Thursday, August 6, 2009

How to Conduct Employee Performance Appraisals

Regular performance appraisals are vital for the development of both the employer and the employee. Performance appraisals ensure that the needs and expectations of the employer are met properly by the employees. These reviews also maintain productivity and harmony within the organization. As for the employees, appraisals provide them with a clear understanding of their roles and responsibilities to the company. It also maintains healthy working relationships between superiors and subordinates. During performance reviews, employees also gain a deeper knowledge on their strengths and weaknesses which they can use to further develop their talents and skills.

Typical Performance Appraisal Process

Phase 1: Set the performance standards

The performance standards must be legally valid, unbiased, and in accordance with the industry’s qualifications. However, such should also be designed according to the actual needs of the company with regards to the organizational setup and work distribution. Through surveys and studies, the management must be able to formulate a primary set of performance expectations.

Phase II: Spreading the news

A comprehensive set of performance standards cannot be created without the essential feedback of the employees. Thus, after the management creates a primary set of performance expectations, such standards must be discussed during one-on-one meetings with every employee. These meetings will provide the employees with the chance to provide feedback regarding the matter. Meetings also ensure proper communication within the organization. The entire performance process must be explained properly to the employees, along with possible consequences. After incorporating relevant feedback to the management’s proposed standards, appropriate employee appraisal forms must be created. Other materials such as tests, team evaluation forms, and attendance sheets must also be prepared.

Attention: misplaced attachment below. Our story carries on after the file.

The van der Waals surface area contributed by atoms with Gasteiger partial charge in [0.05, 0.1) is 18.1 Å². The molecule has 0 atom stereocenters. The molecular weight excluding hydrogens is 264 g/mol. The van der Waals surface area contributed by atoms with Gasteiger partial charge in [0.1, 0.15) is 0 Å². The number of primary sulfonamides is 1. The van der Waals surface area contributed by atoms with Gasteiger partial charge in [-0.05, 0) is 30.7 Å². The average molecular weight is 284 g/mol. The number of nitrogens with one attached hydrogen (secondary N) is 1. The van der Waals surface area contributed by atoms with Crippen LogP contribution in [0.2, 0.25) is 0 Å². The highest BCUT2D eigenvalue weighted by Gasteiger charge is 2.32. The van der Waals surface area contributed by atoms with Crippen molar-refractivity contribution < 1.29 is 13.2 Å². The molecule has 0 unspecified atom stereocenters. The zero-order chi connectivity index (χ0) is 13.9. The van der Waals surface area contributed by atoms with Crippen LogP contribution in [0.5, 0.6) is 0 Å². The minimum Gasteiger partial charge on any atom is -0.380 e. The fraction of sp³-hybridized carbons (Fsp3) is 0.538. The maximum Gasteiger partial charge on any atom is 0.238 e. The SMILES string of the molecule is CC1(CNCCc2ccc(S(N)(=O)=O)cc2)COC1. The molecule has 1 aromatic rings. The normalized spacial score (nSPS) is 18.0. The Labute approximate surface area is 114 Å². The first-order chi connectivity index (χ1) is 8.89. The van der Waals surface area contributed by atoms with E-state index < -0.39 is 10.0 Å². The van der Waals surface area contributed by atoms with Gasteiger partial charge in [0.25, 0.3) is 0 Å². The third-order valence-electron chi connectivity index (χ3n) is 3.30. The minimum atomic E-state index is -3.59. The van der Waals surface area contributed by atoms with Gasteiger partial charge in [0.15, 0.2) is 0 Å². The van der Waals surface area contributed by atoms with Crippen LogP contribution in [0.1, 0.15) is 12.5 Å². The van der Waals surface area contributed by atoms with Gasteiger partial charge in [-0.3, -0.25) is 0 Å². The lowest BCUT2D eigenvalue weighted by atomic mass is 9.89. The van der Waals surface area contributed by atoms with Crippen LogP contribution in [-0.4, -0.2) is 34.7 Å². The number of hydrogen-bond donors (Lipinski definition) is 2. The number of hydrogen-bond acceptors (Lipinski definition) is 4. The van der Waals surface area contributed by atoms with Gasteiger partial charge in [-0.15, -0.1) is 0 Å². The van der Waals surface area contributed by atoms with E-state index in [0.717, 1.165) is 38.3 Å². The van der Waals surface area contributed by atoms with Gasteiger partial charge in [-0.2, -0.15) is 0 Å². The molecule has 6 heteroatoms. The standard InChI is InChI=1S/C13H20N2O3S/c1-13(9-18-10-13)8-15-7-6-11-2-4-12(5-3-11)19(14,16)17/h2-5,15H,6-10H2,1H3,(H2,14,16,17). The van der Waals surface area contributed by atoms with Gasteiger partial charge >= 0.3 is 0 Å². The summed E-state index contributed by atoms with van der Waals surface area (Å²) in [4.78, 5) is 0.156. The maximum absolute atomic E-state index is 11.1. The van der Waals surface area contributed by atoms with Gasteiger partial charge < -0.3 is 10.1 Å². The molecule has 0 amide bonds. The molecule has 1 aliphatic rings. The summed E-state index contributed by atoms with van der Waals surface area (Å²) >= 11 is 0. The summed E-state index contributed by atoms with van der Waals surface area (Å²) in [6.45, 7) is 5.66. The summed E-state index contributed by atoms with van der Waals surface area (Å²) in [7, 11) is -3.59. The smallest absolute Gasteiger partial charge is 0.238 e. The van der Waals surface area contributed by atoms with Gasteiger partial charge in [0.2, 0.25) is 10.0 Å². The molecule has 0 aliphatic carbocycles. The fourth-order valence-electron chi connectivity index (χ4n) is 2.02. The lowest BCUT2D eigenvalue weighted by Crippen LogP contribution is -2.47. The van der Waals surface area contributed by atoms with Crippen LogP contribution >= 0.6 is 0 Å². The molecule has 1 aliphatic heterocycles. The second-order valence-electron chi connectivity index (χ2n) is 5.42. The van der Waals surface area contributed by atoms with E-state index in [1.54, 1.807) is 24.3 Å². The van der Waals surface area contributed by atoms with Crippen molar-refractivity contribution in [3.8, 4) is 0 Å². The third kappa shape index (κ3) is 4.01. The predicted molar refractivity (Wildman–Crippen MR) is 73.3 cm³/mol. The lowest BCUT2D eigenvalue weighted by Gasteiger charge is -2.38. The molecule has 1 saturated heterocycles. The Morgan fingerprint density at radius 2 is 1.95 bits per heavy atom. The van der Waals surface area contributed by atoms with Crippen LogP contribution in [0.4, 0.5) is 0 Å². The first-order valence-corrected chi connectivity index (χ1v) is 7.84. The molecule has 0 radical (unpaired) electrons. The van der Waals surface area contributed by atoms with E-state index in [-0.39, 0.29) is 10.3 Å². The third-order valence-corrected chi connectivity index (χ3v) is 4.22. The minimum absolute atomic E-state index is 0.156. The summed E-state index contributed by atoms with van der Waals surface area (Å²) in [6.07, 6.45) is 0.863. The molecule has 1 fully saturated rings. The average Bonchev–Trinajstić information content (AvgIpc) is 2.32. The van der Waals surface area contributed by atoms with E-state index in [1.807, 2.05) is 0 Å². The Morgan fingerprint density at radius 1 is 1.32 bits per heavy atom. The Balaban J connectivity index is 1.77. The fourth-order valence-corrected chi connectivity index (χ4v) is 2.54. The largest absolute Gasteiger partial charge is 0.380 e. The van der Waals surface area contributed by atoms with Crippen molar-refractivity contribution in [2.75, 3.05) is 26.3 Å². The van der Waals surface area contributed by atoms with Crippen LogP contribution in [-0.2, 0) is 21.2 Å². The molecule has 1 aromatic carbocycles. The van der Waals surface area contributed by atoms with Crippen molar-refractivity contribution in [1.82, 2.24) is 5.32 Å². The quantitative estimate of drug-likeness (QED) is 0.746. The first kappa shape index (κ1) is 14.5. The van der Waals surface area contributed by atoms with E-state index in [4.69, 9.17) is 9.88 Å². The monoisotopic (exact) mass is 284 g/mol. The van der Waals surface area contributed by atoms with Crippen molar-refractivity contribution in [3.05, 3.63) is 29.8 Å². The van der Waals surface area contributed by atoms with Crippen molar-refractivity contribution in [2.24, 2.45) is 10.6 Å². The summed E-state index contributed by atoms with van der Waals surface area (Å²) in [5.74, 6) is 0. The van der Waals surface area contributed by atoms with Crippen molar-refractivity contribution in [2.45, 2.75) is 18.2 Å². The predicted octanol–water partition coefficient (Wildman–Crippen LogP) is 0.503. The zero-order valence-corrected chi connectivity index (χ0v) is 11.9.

Phase III: Assessing the employees

Employees must be assessed every six months. Assessments must not be subjected to personal biases. Documents which can strengthen claims relevant to the appraisal must be filled out properly and compiled with the general employee appraisal form.

Phase IV: Discussing the results

Again, one-to-one meetings must be held in order to discuss the results of the appraisal process to each of the employees. Discussions must be constructive and critical and employees must be allowed to reason, and provide feedback. The managers should discuss the employee’s strengths and weakness, with emphasis on how they can further develop themselves. Corresponding rewards and penalties must also be discussed.